Last Updated on December 8, 2023 by Kelvin Nielsen
In Florida, landlords are allowed to charge a cleaning fee to tenants, but only under certain circumstances. The purpose of a cleaning fee is to compensate the landlord for the time and expense of cleaning a rental unit after a tenant moves out.
However, landlords cannot charge a cleaning fee simply because a tenant is moving out. If the rental unit is left in a clean and undamaged condition, the landlord must return the tenant’s security deposit in full.
Florida law requires landlords to provide tenants with a written notice of their intention to impose a cleaning fee. This notice must be provided within 30 days after the tenant has vacated the rental unit.
The notice must specify the amount of the cleaning fee and the reason for its imposition. If the tenant disputes the cleaning fee, the landlord must provide an itemized list of the cleaning expenses incurred.
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Understanding Cleaning Fees in Florida Rental Agreements
In Florida, landlords are allowed to charge a cleaning fee to tenants, but there are specific rules and limitations that must be followed. Understanding these rules can help both landlords and tenants avoid any legal disputes.
Legal Grounds for Charging Cleaning Fees
Florida law allows landlords to charge a reasonable cleaning fee to tenants, but it must be stated in the lease agreement. The fee can be either refundable or non-refundable, but it must be reasonable and cannot exceed the maximum amount allowed by law.
Normal Wear and Tear vs. Damage
Landlords are not allowed to charge tenants for normal wear and tear, which is defined as the expected deterioration of a property over time. However, landlords can charge for damages caused by tenants that go beyond normal wear and tear.
It is important for landlords to document any damages and provide an itemized list of deductions from the security deposit.
Security Deposit and Cleaning Fee Deductions
Landlords in Florida are allowed to deduct cleaning fees from the security deposit, but only for reasonable cleaning expenses. The landlord must provide a written notice of the deductions and the remaining balance of the security deposit within 30 days of the tenant moving out.
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Tenant Rights and Landlord Obligations
Notice and Documentation Requirements
Florida law requires landlords to provide tenants with written notice of any cleaning fees before they move in. The notice should clearly state the amount of the fee, the purpose of the fee, and the conditions under which it will be refunded.
Landlords must also document the condition of the rental unit before and after the tenant moves in, and provide the tenant with a copy of the documentation.
Dispute Resolution and Legal Remedies
If a tenant believes that a landlord has charged an unfair or illegal cleaning fee, the tenant can file a complaint with the county court or small claims court. The tenant must provide written notice to the landlord before filing a legal action.
If the court finds that the landlord has charged an illegal fee, the landlord may be required to pay damages to the tenant and may face penalties under the Fair Housing Act.
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Frequently Asked Questions
What is the maximum amount a landlord can charge for cleaning fees in Florida?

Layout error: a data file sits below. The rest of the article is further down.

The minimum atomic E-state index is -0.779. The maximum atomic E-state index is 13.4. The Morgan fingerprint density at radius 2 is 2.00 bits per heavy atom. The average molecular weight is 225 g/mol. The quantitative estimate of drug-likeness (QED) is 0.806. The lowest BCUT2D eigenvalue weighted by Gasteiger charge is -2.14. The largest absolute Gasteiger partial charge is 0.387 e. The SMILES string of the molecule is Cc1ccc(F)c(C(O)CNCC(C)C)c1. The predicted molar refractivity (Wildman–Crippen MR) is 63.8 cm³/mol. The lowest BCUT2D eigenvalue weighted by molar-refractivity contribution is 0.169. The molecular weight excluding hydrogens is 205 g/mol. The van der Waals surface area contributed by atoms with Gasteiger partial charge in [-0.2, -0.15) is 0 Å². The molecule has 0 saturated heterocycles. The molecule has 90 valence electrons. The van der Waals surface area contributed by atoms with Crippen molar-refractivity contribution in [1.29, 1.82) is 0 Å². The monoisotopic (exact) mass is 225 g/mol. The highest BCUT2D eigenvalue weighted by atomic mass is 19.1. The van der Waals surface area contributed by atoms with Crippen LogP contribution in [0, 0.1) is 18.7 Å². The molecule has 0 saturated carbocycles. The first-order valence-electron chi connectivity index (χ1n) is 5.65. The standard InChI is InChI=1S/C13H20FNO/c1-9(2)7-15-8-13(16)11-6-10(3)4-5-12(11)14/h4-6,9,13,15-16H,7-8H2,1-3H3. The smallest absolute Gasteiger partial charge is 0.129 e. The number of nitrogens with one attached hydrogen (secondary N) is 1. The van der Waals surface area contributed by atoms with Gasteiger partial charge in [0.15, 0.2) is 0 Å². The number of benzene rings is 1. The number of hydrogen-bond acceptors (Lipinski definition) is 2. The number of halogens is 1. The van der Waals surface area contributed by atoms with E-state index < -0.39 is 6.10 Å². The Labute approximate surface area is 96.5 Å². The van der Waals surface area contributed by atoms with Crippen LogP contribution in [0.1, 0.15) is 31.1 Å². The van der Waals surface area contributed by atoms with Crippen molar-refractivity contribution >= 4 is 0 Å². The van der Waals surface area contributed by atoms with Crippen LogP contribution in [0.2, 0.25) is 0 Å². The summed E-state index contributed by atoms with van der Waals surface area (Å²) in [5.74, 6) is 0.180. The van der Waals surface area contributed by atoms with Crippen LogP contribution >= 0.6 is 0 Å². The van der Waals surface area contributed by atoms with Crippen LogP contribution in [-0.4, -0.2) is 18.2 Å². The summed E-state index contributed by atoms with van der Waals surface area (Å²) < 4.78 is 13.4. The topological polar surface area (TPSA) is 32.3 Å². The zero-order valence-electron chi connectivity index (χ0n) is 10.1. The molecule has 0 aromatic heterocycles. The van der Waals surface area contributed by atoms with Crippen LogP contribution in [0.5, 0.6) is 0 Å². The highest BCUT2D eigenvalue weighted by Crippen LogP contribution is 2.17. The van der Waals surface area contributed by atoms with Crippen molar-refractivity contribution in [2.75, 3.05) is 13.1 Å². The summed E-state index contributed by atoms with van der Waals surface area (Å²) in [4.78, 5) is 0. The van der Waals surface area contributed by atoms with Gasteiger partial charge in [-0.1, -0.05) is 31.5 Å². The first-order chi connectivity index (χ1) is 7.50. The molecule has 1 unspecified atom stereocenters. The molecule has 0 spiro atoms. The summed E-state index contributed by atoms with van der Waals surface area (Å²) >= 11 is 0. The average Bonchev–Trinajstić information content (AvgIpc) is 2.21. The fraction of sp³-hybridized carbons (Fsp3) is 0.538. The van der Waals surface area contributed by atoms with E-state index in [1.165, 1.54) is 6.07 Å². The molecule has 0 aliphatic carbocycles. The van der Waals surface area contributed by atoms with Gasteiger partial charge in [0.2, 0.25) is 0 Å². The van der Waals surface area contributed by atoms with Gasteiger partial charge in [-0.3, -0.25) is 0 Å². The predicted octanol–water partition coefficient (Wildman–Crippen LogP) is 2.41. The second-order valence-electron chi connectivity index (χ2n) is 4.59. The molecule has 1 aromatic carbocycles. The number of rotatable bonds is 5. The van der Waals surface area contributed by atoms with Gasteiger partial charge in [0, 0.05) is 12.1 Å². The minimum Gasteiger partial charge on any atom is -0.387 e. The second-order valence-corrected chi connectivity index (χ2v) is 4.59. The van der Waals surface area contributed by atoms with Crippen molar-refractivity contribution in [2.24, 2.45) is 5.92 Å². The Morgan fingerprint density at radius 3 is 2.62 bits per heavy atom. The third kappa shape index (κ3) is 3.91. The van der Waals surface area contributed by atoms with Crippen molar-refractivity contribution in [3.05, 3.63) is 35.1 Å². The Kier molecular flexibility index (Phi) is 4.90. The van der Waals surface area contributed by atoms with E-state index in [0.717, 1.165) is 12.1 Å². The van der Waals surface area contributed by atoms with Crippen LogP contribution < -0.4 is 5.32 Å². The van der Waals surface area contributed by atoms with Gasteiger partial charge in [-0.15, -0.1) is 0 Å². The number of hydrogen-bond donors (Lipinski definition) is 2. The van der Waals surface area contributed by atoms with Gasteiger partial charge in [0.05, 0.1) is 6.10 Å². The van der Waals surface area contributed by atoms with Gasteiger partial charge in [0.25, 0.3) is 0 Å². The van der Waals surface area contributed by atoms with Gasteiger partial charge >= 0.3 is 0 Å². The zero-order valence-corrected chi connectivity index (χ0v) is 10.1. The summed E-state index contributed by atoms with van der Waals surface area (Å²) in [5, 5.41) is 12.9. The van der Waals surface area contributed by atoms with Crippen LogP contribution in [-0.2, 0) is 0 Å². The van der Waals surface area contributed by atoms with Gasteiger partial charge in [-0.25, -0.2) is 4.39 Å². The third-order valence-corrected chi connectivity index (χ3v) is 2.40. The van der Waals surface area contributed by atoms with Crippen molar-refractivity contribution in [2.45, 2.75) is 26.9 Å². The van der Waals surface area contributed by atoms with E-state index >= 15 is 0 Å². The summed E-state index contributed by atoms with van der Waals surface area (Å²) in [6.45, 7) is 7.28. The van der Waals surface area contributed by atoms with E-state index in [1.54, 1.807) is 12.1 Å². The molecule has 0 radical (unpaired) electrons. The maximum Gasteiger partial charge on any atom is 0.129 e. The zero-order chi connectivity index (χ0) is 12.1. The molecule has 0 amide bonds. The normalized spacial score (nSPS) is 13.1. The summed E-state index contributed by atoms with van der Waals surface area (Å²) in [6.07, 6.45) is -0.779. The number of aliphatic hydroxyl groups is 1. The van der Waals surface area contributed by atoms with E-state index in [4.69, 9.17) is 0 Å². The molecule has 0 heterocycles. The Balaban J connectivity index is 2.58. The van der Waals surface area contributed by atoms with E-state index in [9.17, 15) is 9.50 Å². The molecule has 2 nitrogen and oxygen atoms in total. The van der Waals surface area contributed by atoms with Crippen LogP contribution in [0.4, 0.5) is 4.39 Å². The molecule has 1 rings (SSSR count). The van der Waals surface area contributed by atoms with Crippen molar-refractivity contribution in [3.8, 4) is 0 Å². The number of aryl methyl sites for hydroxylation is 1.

Florida law doesn’t set a specific limit on the amount landlords can charge for cleaning fees. However, the fee must be reasonable and based on the actual cost of cleaning the rental unit.
Is it legal for a landlord in Florida to deduct a cleaning fee from the security deposit?
Yes, landlords in Florida can deduct a cleaning fee from the security deposit if the rental agreement allows it. However, the deduction must be reasonable and based on the actual cost of cleaning the rental unit.
Are Florida tenants legally obligated to pay for cleaning services upon moving out?
Yes, Florida tenants are responsible for leaving the rental unit clean and in good condition upon moving out. Failure to do so can result in the landlord deducting a cleaning fee from the security deposit.
What are the limitations on non-refundable cleaning fees imposed by Florida law?
Florida law doesn’t impose any specific limitations on non-refundable cleaning fees. However, the fee must be reasonable and based on the actual cost of cleaning the rental unit.
In Florida, what constitutes normal wear and tear versus chargeable damage for cleaning?
Normal wear and tear is the expected deterioration of the rental unit over time due to normal use. Chargeable damage is damage caused by the tenant’s negligence or misuse. Landlords can only charge tenants for damage beyond normal wear and tear.
What actions can a tenant take if they believe a landlord is overcharging for cleaning in Florida?
Tenants can dispute the cleaning fee with the landlord and try to negotiate a lower fee. If the dispute cannot be resolved, tenants can file a complaint with the Florida Department of Agriculture and Consumer Services or seek legal action.
Disclosure: The content herein isn’t a substitute for advice from a professional attorney. It’s only meant to serve educational purposes. If you have a specific question, kindly seek expert attorney services.
Amanda Rose is a seasoned landlord with 13+ years of expertise in overseeing diverse properties. Her adept management spans single and family homes, along with multi-family apartments and condos, across Wyoming and South Dakota. Her commitment and proficiency have cemented her status as a thriving property management professional.
She is a member of the following organizations: Wyoming Landlord’s Association, National Association of Residential Property Managers (NARPM), Wyoming Apartment Association, South Dakota Multi-Housing Association (SDMHA), and South Dakota Landlord Association (SDLA).